Project brings 'egg-citement' to Hillcrest Elementary kids
July 3, 2008 · Updated 1:38 PM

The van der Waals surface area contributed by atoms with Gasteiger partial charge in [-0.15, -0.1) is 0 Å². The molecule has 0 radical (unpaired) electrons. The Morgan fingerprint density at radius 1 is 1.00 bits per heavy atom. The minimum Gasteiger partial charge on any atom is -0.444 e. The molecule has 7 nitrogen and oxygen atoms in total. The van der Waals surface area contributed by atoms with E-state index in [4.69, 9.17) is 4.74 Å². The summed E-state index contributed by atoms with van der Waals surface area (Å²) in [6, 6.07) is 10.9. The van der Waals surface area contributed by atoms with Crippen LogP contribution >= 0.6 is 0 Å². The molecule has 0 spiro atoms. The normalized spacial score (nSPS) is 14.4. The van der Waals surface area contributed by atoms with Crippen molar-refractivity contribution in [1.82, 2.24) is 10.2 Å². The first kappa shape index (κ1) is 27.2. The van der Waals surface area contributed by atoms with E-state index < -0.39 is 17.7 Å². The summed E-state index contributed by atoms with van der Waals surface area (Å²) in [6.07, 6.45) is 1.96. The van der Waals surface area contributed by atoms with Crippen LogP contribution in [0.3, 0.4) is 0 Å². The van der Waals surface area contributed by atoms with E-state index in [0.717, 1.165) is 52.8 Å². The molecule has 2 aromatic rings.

"Hillcrest Elementary School fourth-graders knew what went up had to come down. Some of them just wished their class projects didn't have to come down so hard.In what has a become an annual rite of passage of sorts at the Oak Harbor school, students of two fourth-grade classes were instructed last week to create containers that would keep eggs from cracking. About 30 students built individual projectsTeacher Linda Strycharski, who has previous experience with the egg-drop program, said the students were specifically assigned to make egg armour, and encouraged to use their imaginations in the process.Still, said student Kiera McNamara, I didn't really understand what the teacher said. I thought you had to make it look like a spaceship. After she found out differently, McNamara opted to cover the egg entrusted to her in several layers of bubblewrap and stuff it in a small cardboard box. Using tape, she then adorned the box with a beaded bracelet a friend gave to her.Fourth-grader Stephen Horning unveiled his eggs-quisite invention, a parachuted Pringles Potato Chips can. Horning told how he packed his egg inside the can with two balloons and Teddy bear stuffing. He taped the ends of the can with what looked like duct tape, and then attached a plastic parachute, made from a large black garbage bag.Horning admitted his 15-year-old brother helped design the parachute - but that didn't matter, since his way didn't work so well.Unlike past years - when eggs were dropped off ladders, roofs and even fire trucks - the protected off-white projectiles this time were lifted and cast off by members of a Navy search and rescue team, who flew their rescue helicopter to the Northwest Second Avenue school event.Strycharski said the six search-and-rescue crew members, based out of Whidbey Naval Air Station, had visited the school a few months earlier as part of the fifth grade's personal survival curriculum. During that first visit, the search-and-rescue crew demonstrated basic survival skills and explained what they did in their jobs.When the helicopter touched down last week, the crew made a grand entrance by circling the chopper over the school and then repelling down ropes onto the school playfield before the pilot landed the aircraft.A couple of hours later, after several classes were given guided tours of the H-3 Sea King helicopter, the crew set off again, with two large plastic bags filled with egg projects.Before the special voyage, a handful of the students told the search-and-rescue crew to be especially mindful of the parachuted egg containers, many of which needed to be untied before flying into the wild blue yonder.No problem, said crew member Ken Mazer. He contended none of the special directions were too complicated to follow and that all of the projects would be given special attention.Then, in a powerful burst of wind, engine fumes and baseball diamond dust, the helicopter rose and stopped about 100 feet above the excited and cheering students.Well, actually, they were all excited and cheering, until the eggs-periments were dropped - most of which plummeted to the ground without deploying their parachutes.A few of the students gazed up with disappointment as the helicopter lifted away into the light-blue sky.McNamara's box was one a handful of projects that burst open on impact. She seemed to take the misfortune of her container in stride. Carson McKole, however, was another story.With disgust in her voice, she said she knew why her parachute had not opened and her egg exploded. They didn't do anything, she lamented.McKole had wrapped her egg in paper, packed and taped it inside a tissue box and then attached a plastic parachute to it. It was clear to her that, despite their good intentions, the SAR crew had not removed the rubber band that secured the chute to the box.In fact, it appeared the chutes on several of the projects - jettisoned from the helicopter bay in rapid succession - were left securely bound to their respective payloads.I mean, it would have worked ... I just would have liked them to do what they were supposed to, she said. I'm mad.McKole said she had tested her invention several times by throwing it from a two-story building. It worked just fine then, she said.The fourth-graders ran to the drop site to assess the health of their contraptions.It was apparently planned before the event that the classes wouldn't officially check if their eggs survived until Monday. After all, it was past 3 p.m. and time to go home.It was learned late Tuesday that about 50 percent of the eggs survived the tumble.Horning, inventor of the Pringles parachute, was one of those who didn't have to wait for the fate of his project over the weekend. One of the ends of his can was blown open and the whites and yolk of his egg were splattered all over the white stuffing like a popped pustule. Still, Horning was upbeat about the outcome. The parachute opened at the very last minute, he proudly proclaimed. It almost worked! "